Protemp(tm) Crown Temporization Material

by Dr. Don Erickson, Dr. Christopher D. Ramsey, Dr. Bob Margeas

Protemp(tm) Crown Temporization Material from 3M ESPE is the world’s first preformed, malleable temporary crown, providing speed and simplicity in temporization like never before. With this revolutionary light-curable material and time-saving technique, dental professionals can quickly trim and adapt a single-unit composite crown to deliver a strong and aesthetic custom fit in four minutes or less. Indicated for temporary posterior crowns, Protemp(tm) Crown offers precision fit and excellent strength. No impression or matrix is needed, eliminating mess and clean up, while increasing productivity and delivering strong and aesthetic results.


By Dr. Don Erickson

Initial situation: Recurrent decay on the distal surface of tooth No. 20. Due to the fractured buccal cusp and weak unsupported lingual cusp, tooth No. 20 required full crown restoration.

The existing crown was removed and an interim temporary restoration was placed using Protemp(tm) Crown Temporization Material, to be followed by a permanent PFM crown.

Treatment plan: Old amalgam and undercuts were filled in with F2000 Compomer Restorative and the surface was finished with a tapered carbide bur. Protemp(tm) Crown was rolled between gloved fingers for approximately one minute to soften it, and the gingival margin was trimmed to the approximate length of the preparation. Protemp(tm) Crown was placed onto the prepared tooth and shaped to establish a precise fit. The buccal and lingual margins were adapted and occlusal adjustments made. The buccal, lingual and occlusal surfaces were each tack cured for 2-3 seconds. Protemp(tm) Crown was removed and all surfaces of the crown were light-cured outside of the mouth for a total of 60 seconds. The cured crown was fit onto the preparation, finished and polished using a composite polishing disc, and cemented with temporary cement.


By Christopher D. Ramsey

Initial situation: Root canal on fractured tooth No. 21. Patient in poor dental health required emergency restoration. Provided post, core build-up and 3M(tm) ESPE(tm) Protemp(tm) Crown while permanent restoration was fabricated.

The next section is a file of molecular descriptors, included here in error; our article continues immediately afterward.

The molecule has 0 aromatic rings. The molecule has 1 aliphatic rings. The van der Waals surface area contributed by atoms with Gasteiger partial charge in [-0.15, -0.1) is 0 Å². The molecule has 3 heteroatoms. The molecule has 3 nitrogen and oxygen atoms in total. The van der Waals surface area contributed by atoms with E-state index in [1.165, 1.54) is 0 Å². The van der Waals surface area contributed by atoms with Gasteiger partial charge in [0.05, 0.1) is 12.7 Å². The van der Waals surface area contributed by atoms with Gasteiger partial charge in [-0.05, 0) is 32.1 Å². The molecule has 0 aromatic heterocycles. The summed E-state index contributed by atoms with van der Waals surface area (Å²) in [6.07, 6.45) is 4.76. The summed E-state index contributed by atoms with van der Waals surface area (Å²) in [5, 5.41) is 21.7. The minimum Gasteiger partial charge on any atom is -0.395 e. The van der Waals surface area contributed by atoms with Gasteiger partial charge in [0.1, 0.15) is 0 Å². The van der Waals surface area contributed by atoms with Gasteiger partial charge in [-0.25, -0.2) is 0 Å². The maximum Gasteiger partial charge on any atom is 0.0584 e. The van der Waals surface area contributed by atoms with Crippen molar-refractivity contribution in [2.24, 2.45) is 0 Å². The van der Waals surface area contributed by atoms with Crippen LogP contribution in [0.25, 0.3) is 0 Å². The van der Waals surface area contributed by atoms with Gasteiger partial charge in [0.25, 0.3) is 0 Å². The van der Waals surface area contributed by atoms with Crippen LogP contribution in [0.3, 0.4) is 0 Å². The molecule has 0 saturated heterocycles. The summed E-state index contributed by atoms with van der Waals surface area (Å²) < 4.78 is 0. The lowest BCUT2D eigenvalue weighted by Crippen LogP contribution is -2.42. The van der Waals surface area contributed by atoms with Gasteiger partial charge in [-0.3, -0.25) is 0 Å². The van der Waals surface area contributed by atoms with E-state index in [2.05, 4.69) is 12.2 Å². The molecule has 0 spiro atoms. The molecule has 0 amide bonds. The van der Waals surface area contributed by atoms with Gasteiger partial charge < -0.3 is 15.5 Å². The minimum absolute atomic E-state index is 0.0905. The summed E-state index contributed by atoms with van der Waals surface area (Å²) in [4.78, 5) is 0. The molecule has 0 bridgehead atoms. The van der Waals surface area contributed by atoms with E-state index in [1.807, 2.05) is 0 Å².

Treatment plan: Patient was anesthetized and a non-latex rubber dam was placed. Space for 1.6 mm diameter RelyX(tm) Fiber Post was created using corresponding drill and the post was inserted into canal to check the fit. RelyX(tm) Unicem Self-Adhesive Universal Resin Cement was dispensed into canal using the RelyX(tm) Unicem Aplicap(tm) Elongation Tip. RelyX(tm) Fiber Post was placed in the canal and light-cured for 40 seconds. Filtek(tm) Z250 Universal Restorative was used to create the crown build-up, followed by a 20 second light-cure and trimming of the post. After measuring the mesial-distal width of the preparation, the proper size Protemp(tm) Crown was removed from the package, trimmed and placed onto the prep. The buccal and lingual margins and proximal contacts were adapted. As the patient bit down, occlusal fit was established. Buccal, lingual and occlusal surfaces were each tack cured for 2-3 seconds and the crown was removed. The crown was lined with Filtek(tm) Supreme Plus Flowable Restorative and tack cured. Protemp(tm) Crown was light-cured for 60 seconds and re-seated onto the prep. The margins were finished to obtain a close fit along the gingival margin and occlusal fit re-checked. An impression was taken for the permanent crown and Protemp(tm) Crown was cemented using RelyX(tm) Temp NE Temporary Cement.


By Dr. Bob Margeas

Initial situation: A 19-year-old woman presented with congenitally missing tooth No. 27. An implant was selected as the most fitting method of completing the patient’s smile.

Treatment plan: A titanium implant was placed and allowed to integrate for a period of three months. An implant abutment was placed and a polyvinyl impression made for fabrication of the final Lava(tm) Crown. Measurements were taken to determine the appropriate size Protemp(tm) Crown Temporization Material, and the crown was trimmed to the correct height, following the gingival contour. The crown was placed onto the implant abutment for shaping and adaptation to interproximal contacts. The patient was instructed to gently bite down to establish occlusion and adapt the buccal surface. A composite instrument was used to adapt the buccal margin and adjust the occlusion. The buccal surface was tack cured for two seconds, held in place while the lingual margin was adapted, and lingual and occlusal surfaces tack cured for two seconds. The crown was then removed from the abutment and cured for 30 seconds using the Elipar(tm) Freelight 2 LED Curing Light. The crown was finished using Sof-Lex(tm) Finishing and Polishing Discs and seated with RelyX(tm) Temp NE Temporary Cement.

Dr. Don Erickson, St. Paul, Minnesota. Dr. Christopher D. Ramsey, Jupiter, Florida. Dr. Bob Margeas, Des Moines, Iowa.

Clinical cases provided by 3M.